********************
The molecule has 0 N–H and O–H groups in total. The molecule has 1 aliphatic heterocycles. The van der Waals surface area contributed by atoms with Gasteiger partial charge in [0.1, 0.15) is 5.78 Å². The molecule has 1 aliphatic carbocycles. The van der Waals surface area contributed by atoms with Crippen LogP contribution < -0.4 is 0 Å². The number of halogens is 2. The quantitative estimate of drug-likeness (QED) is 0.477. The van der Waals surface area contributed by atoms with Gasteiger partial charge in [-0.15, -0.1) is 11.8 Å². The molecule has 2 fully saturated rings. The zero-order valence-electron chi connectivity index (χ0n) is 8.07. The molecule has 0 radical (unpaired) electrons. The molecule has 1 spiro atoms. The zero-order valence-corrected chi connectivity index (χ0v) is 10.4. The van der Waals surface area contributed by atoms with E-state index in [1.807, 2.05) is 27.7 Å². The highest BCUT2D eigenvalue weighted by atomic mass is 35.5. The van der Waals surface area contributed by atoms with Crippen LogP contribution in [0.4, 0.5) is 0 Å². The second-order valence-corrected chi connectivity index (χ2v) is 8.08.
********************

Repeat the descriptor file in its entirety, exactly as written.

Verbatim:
The molecule has 0 N–H and O–H groups in total. The molecule has 1 aliphatic heterocycles. The van der Waals surface area contributed by atoms with Gasteiger partial charge in [0.1, 0.15) is 5.78 Å². The molecule has 1 aliphatic carbocycles. The van der Waals surface area contributed by atoms with Crippen LogP contribution < -0.4 is 0 Å². The number of halogens is 2. The quantitative estimate of drug-likeness (QED) is 0.477. The van der Waals surface area contributed by atoms with Gasteiger partial charge in [-0.15, -0.1) is 11.8 Å². The molecule has 2 fully saturated rings. The zero-order valence-electron chi connectivity index (χ0n) is 8.07. The molecule has 0 radical (unpaired) electrons. The molecule has 1 spiro atoms. The zero-order valence-corrected chi connectivity index (χ0v) is 10.4. The van der Waals surface area contributed by atoms with E-state index in [1.807, 2.05) is 27.7 Å². The highest BCUT2D eigenvalue weighted by atomic mass is 35.5. The van der Waals surface area contributed by atoms with Crippen LogP contribution in [0.4, 0.5) is 0 Å². The second-order valence-corrected chi connectivity index (χ2v) is 8.08.